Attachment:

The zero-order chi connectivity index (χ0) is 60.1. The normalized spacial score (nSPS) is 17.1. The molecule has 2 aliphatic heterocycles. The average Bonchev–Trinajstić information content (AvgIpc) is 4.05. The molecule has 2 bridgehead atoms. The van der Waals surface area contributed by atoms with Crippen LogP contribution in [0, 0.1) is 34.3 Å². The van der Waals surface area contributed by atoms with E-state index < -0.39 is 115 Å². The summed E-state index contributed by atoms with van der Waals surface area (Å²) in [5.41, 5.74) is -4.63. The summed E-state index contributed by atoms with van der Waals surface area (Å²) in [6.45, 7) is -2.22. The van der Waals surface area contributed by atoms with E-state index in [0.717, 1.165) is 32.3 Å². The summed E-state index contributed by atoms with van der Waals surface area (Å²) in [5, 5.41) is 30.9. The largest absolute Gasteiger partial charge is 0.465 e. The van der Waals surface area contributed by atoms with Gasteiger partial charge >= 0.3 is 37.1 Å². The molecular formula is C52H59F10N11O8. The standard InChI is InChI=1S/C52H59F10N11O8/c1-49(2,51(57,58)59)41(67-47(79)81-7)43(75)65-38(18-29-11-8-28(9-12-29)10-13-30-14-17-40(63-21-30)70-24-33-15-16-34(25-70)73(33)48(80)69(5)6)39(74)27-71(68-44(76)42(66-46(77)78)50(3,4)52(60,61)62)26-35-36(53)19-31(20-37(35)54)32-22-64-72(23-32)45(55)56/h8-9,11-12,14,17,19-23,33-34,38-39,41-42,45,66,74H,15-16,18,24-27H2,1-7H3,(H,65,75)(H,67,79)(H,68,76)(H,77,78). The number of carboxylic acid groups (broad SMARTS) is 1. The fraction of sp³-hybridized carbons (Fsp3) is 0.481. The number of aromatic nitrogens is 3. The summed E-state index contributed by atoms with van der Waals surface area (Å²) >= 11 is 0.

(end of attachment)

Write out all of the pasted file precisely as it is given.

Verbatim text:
The zero-order chi connectivity index (χ0) is 60.1. The normalized spacial score (nSPS) is 17.1. The molecule has 2 aliphatic heterocycles. The average Bonchev–Trinajstić information content (AvgIpc) is 4.05. The molecule has 2 bridgehead atoms. The van der Waals surface area contributed by atoms with Crippen LogP contribution in [0, 0.1) is 34.3 Å². The van der Waals surface area contributed by atoms with E-state index < -0.39 is 115 Å². The summed E-state index contributed by atoms with van der Waals surface area (Å²) in [5.41, 5.74) is -4.63. The summed E-state index contributed by atoms with van der Waals surface area (Å²) in [6.45, 7) is -2.22. The van der Waals surface area contributed by atoms with E-state index in [0.717, 1.165) is 32.3 Å². The summed E-state index contributed by atoms with van der Waals surface area (Å²) in [5, 5.41) is 30.9. The largest absolute Gasteiger partial charge is 0.465 e. The van der Waals surface area contributed by atoms with Gasteiger partial charge >= 0.3 is 37.1 Å². The molecular formula is C52H59F10N11O8. The standard InChI is InChI=1S/C52H59F10N11O8/c1-49(2,51(57,58)59)41(67-47(79)81-7)43(75)65-38(18-29-11-8-28(9-12-29)10-13-30-14-17-40(63-21-30)70-24-33-15-16-34(25-70)73(33)48(80)69(5)6)39(74)27-71(68-44(76)42(66-46(77)78)50(3,4)52(60,61)62)26-35-36(53)19-31(20-37(35)54)32-22-64-72(23-32)45(55)56/h8-9,11-12,14,17,19-23,33-34,38-39,41-42,45,66,74H,15-16,18,24-27H2,1-7H3,(H,65,75)(H,67,79)(H,68,76)(H,77,78). The number of carboxylic acid groups (broad SMARTS) is 1. The fraction of sp³-hybridized carbons (Fsp3) is 0.481. The number of aromatic nitrogens is 3. The summed E-state index contributed by atoms with van der Waals surface area (Å²) >= 11 is 0.